Mountain View extension
Mountain View extension from Grand Designs House of the Year

A unique extension with a Disney-inspired roof

This one-of-a-kind project draws on playful themes and innovative materials

By Hugh Metcalf |

When architect Mat Barnes, founder of CAN architects, remodelled and extended his home in South Norwood, London, he took the opportunity to try out some new ideas. The head-turning project incorporates a number of unique features, including an extension framed by a foam aluminium silhouette of a mountain, earning it a Unique Character Prize at the Don’t Move, Improve! Awards 2021, a RIBA London Award 2022, and a spot on the RIBA House of the Year 2022 longlist.

The architect, who takes a ‘multiform’ approach to contemporary architecture, explains the thinking behind the project.

Tell us about the concept

I would describe it as a collection of ideas rather than a single concept. The design incorporates the renovation and extension of our two-storey Edwardian home, taking cues from films, geographical survey equipment, a fake mountain and an Edwardian bread plate, to name a few.

The roof was inspired by images of the Matterhorn Bobsleds ride at Disneyland, California, USA, during its construction – a surreal mountain top on a skeletal frame. The project reflects my ethos that nothing is off the table when it comes to inspiration.

I think, in general, architects have too narrow a field of reference and are often tied to a singular approach, which can result in bland and repetitive projects.

Mountain-View-Exterior bespoke home extension

The extension is part of a larger refurbishment costing £220,000. Inside, remnants of the back wall create a partition between the kitchen and living space. Photo: Jim Stephenson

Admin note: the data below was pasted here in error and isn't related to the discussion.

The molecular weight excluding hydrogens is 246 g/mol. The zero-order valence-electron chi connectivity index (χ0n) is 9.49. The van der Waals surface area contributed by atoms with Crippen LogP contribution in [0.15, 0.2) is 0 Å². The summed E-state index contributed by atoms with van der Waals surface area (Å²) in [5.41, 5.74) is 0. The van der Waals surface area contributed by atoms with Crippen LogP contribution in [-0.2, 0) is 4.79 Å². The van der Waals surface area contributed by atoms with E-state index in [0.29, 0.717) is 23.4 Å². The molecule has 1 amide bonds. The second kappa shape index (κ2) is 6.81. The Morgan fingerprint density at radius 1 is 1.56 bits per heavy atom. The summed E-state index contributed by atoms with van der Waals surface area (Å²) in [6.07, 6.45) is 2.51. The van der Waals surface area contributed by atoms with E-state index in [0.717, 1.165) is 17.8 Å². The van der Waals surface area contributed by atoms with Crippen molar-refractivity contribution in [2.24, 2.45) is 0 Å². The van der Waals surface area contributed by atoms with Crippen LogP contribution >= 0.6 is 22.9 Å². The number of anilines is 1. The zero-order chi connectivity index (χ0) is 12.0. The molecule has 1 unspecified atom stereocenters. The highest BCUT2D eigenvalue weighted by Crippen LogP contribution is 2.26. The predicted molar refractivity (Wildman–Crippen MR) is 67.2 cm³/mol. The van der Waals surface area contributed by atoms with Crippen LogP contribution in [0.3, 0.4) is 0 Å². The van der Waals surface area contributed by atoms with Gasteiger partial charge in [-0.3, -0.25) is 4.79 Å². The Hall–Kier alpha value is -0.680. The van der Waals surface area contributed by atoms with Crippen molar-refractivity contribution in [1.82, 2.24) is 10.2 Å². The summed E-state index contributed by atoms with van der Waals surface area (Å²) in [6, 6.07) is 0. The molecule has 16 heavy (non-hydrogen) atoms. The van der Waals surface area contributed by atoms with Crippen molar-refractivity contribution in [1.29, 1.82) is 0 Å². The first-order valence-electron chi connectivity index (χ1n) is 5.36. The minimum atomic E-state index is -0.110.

Which elements are your personal favourites?

As an architect, my favourite design details are the mountain roof, and the laser-cut trusses inside. As the owner, I love how the flow of the ground floor works and how connected the kitchen is to the extension.

My wife Laura and I and our kids, Aurie, three, and Sidney, who is nearly two, spend most of our time in the extension as it is always flooded with light whatever the weather.


The red and white structural columns recall surveyors’ ranging poles. Photo: Jim Stephenson

How did you choose the colours and materials?

Mostly on site during the build, which is a luxury of being your own client. These decisions are usually made earlier for accurate costs. Material and texture combinations were tested in situ at different times of the day.

We wanted to avoid the default of plastered white walls, and for the architecture and finishes to provide character. The contrasting textures of the kitchen’s exposed brickwork, the dining area’s concrete and the chequerboard tiling, along with the different colours, create a unique home extension that changes throughout the day as the light moves around the house.

Mountain View extension from Grand Designs House of the Year

Mat and his wife Laura wanted the architecture and finishes to provide character. Photo: Jim Stephenson

They aren’t exactly ordinary materials…

No, the kitchen is made from recycled chopping boards and milk bottle tops. The mountain is a lightweight foamed aluminium, chosen for its almost space-age appearance and strength-to-weight ratio.

How does the extension relate to the original house?

In plan, it is a simple box connecting the main building to the garden. The site slopes, giving a 1.5m difference between the internal floor and the outside space. We lowered the internal floor by 1m, which provided a much better connection to the garden.